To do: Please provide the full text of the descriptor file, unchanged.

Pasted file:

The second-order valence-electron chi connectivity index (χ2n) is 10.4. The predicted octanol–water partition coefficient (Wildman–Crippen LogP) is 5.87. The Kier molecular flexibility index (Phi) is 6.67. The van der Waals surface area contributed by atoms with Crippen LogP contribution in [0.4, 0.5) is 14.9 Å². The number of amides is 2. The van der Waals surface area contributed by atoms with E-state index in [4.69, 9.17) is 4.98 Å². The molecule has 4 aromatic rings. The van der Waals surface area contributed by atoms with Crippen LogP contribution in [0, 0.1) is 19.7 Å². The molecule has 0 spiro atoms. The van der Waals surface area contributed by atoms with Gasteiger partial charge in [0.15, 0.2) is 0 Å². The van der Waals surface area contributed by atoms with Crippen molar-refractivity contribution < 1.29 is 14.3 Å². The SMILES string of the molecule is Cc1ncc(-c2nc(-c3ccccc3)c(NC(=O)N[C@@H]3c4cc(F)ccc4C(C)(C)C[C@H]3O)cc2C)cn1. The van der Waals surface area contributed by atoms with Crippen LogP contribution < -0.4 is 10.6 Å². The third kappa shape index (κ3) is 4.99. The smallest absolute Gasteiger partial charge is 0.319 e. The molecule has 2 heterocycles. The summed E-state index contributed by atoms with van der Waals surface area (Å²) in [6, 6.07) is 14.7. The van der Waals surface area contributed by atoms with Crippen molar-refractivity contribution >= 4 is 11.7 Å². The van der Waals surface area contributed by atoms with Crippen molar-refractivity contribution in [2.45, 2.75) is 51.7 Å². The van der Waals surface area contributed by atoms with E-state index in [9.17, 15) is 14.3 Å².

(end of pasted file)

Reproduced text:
The second-order valence-electron chi connectivity index (χ2n) is 10.4. The predicted octanol–water partition coefficient (Wildman–Crippen LogP) is 5.87. The Kier molecular flexibility index (Phi) is 6.67. The van der Waals surface area contributed by atoms with Crippen LogP contribution in [0.4, 0.5) is 14.9 Å². The number of amides is 2. The van der Waals surface area contributed by atoms with E-state index in [4.69, 9.17) is 4.98 Å². The molecule has 4 aromatic rings. The van der Waals surface area contributed by atoms with Crippen LogP contribution in [0, 0.1) is 19.7 Å². The molecule has 0 spiro atoms. The van der Waals surface area contributed by atoms with Gasteiger partial charge in [0.15, 0.2) is 0 Å². The van der Waals surface area contributed by atoms with Crippen molar-refractivity contribution < 1.29 is 14.3 Å². The SMILES string of the molecule is Cc1ncc(-c2nc(-c3ccccc3)c(NC(=O)N[C@@H]3c4cc(F)ccc4C(C)(C)C[C@H]3O)cc2C)cn1. The van der Waals surface area contributed by atoms with Crippen LogP contribution < -0.4 is 10.6 Å². The third kappa shape index (κ3) is 4.99. The smallest absolute Gasteiger partial charge is 0.319 e. The molecule has 2 heterocycles. The summed E-state index contributed by atoms with van der Waals surface area (Å²) in [6, 6.07) is 14.7. The van der Waals surface area contributed by atoms with Crippen molar-refractivity contribution >= 4 is 11.7 Å². The van der Waals surface area contributed by atoms with Crippen molar-refractivity contribution in [2.45, 2.75) is 51.7 Å². The van der Waals surface area contributed by atoms with E-state index in [9.17, 15) is 14.3 Å².